Following this link, one can treat dissipation in the lagrangian by using a factor $e^{\frac{t \beta}{ m}}$ in addition to the Lagrangian $L_0$ of a system without disspation:

$ L_0[q, \dot{q}] = \frac{m}{2}\dot{q}^2 - V[x] $

$ L[q, \dot{q}, t] = e^{\frac{t \beta}{ m}} L_0[q, \dot{q}] $

Then the equations of motion follow to be:

$ e^{\frac{t \beta }{ m}} \frac{d}{d t} \frac{ \partial L_0}{\partial \dot{q}} - e^{\frac{t \beta}{ m}} \frac{ \partial L_0}{\partial q} = e^{\frac{t \beta}{ m}} \frac{\beta}{m} \frac{ \partial L_0}{\partial \dot{q}} $

Und thus:

$ \frac{d}{d t} \frac{ \partial L_0}{\partial \dot{q}} - \frac{ \partial L_0}{\partial q} = \frac{\beta}{2} \dot{q}^2$ Which describes the motion of a particle in a potential under the effect of dissipation forces proportional to velocity.

So here is my question: If I use hamiltonian mechanics, this system is described by a single hamiltonian, and the canonical equations of motion. That means that liouville's theorem holds, and therefore the state density would be constant along the physical trajectories of the system in the phase-space. I can't imagine that this is possible for a system with dissipation, where I would expect the phase-space volume to shrink and the density to grow.

Consider for example a damped harmonic oszillator: The trajectories would be circles with exponentially decreasing radius in the phase space, so the phase-space-volume decreases.

Where is my mistake? I thought the only requirements for liouville's theorem is that the system is described only by the hamiltonian and that is äquivalent for description by one lagrangian. So why does it hold where it clearly should not?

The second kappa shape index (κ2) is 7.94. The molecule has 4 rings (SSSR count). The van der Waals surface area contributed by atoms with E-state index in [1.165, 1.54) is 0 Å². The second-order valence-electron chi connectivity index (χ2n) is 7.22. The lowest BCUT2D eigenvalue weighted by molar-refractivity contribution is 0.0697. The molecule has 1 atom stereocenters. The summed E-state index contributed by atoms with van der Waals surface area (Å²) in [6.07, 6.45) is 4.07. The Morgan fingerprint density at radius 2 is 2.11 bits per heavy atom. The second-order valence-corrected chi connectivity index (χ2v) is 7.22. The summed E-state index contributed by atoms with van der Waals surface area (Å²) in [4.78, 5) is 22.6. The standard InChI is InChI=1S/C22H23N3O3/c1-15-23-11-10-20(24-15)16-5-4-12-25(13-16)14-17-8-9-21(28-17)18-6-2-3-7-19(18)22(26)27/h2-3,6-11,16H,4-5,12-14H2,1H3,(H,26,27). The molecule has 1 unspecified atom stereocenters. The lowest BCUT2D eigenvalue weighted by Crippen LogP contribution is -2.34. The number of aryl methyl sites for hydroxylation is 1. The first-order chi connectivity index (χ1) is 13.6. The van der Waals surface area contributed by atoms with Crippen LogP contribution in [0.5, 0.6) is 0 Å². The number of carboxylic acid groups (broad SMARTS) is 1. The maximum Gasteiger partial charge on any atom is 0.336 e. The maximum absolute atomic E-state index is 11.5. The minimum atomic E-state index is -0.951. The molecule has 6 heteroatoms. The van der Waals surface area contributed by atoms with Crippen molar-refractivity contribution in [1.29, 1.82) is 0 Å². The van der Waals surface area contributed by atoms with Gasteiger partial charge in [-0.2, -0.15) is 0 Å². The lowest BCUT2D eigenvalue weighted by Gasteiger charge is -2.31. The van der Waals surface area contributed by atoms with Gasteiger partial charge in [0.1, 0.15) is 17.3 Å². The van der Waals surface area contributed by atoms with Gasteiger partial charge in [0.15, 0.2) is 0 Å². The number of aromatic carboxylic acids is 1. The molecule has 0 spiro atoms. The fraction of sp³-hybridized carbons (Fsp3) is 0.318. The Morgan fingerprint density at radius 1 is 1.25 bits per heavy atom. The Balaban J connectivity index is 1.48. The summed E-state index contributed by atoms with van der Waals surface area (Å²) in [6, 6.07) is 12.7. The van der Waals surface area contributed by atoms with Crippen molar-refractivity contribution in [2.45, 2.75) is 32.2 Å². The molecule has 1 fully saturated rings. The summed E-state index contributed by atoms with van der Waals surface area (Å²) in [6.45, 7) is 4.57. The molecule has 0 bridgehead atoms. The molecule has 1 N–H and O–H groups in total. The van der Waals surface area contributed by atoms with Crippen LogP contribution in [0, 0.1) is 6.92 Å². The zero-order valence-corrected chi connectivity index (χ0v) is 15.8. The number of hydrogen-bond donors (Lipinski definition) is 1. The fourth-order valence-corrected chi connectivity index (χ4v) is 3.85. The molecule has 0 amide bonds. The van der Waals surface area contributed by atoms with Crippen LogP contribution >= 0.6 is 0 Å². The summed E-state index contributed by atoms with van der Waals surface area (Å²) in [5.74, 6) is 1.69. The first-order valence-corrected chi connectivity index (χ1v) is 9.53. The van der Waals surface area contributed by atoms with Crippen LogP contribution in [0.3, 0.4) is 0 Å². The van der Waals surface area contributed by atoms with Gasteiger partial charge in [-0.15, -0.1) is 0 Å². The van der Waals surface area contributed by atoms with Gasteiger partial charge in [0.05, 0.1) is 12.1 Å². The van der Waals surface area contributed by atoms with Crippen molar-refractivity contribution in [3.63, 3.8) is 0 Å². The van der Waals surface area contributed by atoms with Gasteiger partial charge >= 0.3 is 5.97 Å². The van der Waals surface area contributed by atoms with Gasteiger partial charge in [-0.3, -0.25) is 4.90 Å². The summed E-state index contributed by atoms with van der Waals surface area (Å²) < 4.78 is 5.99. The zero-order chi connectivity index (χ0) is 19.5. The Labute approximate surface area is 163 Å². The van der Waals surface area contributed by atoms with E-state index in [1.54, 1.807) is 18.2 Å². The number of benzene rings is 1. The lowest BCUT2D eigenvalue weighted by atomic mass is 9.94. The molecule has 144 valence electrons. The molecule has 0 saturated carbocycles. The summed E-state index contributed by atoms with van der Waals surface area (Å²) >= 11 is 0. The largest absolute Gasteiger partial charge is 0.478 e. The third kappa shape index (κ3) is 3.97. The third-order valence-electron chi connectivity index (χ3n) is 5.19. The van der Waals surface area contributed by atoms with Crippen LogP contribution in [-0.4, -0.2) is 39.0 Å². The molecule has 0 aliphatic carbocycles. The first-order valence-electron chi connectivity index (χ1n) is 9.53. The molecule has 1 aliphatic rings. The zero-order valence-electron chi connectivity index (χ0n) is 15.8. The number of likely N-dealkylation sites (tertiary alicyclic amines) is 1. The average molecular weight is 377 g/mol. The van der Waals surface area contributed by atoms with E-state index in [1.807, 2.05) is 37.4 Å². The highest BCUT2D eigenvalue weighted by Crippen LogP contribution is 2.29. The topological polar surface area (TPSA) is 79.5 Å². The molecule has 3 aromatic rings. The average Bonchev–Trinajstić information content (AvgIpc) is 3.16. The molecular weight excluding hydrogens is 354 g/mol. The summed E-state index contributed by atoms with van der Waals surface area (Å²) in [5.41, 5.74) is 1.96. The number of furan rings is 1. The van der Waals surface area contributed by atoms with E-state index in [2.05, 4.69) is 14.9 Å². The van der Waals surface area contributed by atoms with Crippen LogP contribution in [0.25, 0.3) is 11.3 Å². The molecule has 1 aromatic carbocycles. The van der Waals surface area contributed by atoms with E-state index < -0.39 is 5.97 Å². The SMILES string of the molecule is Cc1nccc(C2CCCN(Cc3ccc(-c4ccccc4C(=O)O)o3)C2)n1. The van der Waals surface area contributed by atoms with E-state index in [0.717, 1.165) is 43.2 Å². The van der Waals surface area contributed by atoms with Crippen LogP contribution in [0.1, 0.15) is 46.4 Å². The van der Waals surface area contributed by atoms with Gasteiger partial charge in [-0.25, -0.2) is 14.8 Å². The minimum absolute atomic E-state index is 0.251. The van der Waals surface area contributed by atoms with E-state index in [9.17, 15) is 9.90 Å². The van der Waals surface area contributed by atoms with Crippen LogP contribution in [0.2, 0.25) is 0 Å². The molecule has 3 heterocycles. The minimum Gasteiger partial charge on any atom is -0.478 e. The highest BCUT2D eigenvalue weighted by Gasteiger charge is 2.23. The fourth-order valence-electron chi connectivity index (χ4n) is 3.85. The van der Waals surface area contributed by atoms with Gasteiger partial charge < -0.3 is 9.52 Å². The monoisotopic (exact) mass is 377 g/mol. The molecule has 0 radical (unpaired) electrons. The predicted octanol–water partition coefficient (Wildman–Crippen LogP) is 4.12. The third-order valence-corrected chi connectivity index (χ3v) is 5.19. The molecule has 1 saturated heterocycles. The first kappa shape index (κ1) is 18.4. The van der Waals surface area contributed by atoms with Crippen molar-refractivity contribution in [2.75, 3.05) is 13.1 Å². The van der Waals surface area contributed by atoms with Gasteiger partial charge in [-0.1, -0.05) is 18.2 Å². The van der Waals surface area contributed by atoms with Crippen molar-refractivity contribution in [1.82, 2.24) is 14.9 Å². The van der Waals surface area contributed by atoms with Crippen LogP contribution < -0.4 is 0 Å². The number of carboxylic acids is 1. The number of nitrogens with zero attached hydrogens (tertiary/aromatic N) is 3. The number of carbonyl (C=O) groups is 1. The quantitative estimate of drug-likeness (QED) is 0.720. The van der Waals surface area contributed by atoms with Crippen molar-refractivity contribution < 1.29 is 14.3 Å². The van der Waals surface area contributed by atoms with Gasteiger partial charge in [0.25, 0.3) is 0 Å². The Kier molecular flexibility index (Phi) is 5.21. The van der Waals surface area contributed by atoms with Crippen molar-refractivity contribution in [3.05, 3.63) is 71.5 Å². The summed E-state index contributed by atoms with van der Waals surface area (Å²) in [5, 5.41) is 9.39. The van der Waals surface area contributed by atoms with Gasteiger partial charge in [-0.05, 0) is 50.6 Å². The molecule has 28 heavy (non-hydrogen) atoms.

• $\begingroup$ There is a reason why the procedure is called "unconventional approach" in the original question. I do not believe that it is an actually correct model for physics. What it does is to exponentially re-scale the dynamics (including the volume of the phase space element, IMHO) so that things look like they are constant. In reality, however, a system that loses energy is subject to the dissipation-fluctuation theorem, i.e. the phase space element does shrink but only to an average size given by the thermodynamic noise that causes the dissipation, i.e. the above does not obey thermodynamics. $\endgroup$ – CuriousOne Dec 26 '15 at 22:26
  • $\begingroup$ I haven't done the calculation, but I would assume that with this approach you get different generalised coordinates (e.g. the momentum will be scaled by the exponential factor as well). Liouville's theorem applies to the "new" coordinates, not to the $p,q$ of the original Hamiltonian (those derived from $L_0$, which are the "familiar" momentum and position). $\endgroup$ – Daniel Dec 26 '15 at 22:46
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    $\begingroup$ You are right, this explains it. Indeed, the momenta will be rescaled with the exponential factor. This would also mean, that "rescaling" to the "old" momentum and location coordinates (p, q) is not a canonical transformation. $\endgroup$ – Quantumwhisp Dec 27 '15 at 1:09

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